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See detailTheme Track - Valuing the qualitative in design and data
Lockton, Dan; Lallemand, Carine UL; Menheere, Daphne et al

in Proceedings of DRS 2022 (2022, June)

The DRS 2022 track ‘Valuing the Qualitative in Design and Data’ features eleven accepted papers on topics including visualisation and physicalisation of qualitative data, the use of materials in this ... [more ▼]

The DRS 2022 track ‘Valuing the Qualitative in Design and Data’ features eleven accepted papers on topics including visualisation and physicalisation of qualitative data, the use of materials in this context, practical applications in design and education, and applications in personal informatics. In this editorial, the track chairs introduce the track, and the reasoning behind it, together with a short introduction to the papers. [less ▲]

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See detailDesigning for Qualitative Interfaces: Experiences from Studio Education
Lockton, Dan; Lallemand, Carine UL; Menheere, Daphne

Scientific Conference (2022, June)

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See detailMeeting Designers Where They Are: Using Industry Events as a Research Venue for HCI and Design Methods Development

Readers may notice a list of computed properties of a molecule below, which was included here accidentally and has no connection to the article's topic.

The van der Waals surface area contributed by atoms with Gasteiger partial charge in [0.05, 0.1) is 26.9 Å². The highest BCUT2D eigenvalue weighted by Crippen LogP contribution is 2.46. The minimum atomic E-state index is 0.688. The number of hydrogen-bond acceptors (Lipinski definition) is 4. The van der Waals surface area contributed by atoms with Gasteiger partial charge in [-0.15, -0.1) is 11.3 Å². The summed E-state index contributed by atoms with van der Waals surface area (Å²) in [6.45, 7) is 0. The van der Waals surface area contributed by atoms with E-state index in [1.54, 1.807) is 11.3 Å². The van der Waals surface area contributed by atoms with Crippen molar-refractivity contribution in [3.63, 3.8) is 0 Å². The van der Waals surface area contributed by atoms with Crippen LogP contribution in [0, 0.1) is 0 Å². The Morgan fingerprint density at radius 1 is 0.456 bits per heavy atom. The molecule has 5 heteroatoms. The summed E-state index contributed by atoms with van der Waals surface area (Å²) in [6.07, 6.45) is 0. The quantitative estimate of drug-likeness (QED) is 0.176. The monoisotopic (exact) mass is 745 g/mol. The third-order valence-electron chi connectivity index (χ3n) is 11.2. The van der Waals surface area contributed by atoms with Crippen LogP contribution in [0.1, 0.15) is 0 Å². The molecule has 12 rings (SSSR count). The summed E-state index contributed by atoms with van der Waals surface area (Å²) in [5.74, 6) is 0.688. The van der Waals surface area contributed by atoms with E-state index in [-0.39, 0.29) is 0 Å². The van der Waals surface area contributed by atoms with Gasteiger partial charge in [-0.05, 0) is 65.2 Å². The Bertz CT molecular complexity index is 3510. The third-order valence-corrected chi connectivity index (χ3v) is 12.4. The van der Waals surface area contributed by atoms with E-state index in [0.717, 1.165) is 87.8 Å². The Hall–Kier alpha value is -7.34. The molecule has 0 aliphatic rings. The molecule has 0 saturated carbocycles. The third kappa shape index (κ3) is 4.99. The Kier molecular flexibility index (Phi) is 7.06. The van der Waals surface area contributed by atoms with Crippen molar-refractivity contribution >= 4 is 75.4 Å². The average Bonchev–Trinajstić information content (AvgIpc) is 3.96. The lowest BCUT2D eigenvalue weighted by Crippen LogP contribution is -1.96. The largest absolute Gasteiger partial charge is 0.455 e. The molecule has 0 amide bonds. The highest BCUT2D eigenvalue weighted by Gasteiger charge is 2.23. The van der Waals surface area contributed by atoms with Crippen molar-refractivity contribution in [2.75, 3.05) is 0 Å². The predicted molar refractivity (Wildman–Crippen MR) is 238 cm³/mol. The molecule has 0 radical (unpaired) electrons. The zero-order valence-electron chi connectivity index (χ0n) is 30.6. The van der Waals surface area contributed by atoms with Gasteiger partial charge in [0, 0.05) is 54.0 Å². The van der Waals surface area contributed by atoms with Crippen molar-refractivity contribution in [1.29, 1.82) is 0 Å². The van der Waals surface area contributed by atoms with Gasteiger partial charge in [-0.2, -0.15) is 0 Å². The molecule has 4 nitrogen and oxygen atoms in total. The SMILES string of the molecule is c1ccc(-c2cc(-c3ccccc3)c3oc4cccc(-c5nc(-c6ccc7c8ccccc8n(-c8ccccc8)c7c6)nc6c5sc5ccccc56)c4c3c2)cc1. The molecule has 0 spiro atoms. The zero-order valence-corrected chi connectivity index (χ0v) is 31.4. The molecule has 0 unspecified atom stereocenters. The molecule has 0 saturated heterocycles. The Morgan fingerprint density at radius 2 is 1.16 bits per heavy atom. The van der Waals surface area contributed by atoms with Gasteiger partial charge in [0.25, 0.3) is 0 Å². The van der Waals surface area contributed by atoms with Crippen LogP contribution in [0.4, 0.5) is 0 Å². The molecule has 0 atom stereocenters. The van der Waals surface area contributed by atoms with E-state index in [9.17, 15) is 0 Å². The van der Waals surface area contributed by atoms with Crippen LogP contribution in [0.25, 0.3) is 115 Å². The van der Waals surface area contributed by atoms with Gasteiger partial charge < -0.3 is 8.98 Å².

Lockton, Dan; Lallemand, Carine UL

Scientific Conference (2020)

There is much work in the CHI community about the ‘industry-academia divide’, and how to bridge it. One key crossover between HCI/UX scientists and practitioners is the development and use of tools and ... [more ▼]

There is much work in the CHI community about the ‘industry-academia divide’, and how to bridge it. One key crossover between HCI/UX scientists and practitioners is the development and use of tools and methods—boundary objects between academia and practice. Among other forms of collaboration, there is an underdeveloped opportunity for academics to make use of industry events (conferences, meetups, design jams) as a research venue in the context of tool and method development. This paper describes three cases from work in academia-industry engagement over the last decade, in which workshops or experiments have been run at industry events as a way of trialling and developing tools directly with practitioners. We discuss advantages of this approach and extract key insights and practical implications, highlighting how the CHI community might use this method more widely, gathering relevant research outcomes while contributing to knowledge exchange between academia and practice. [less ▲]

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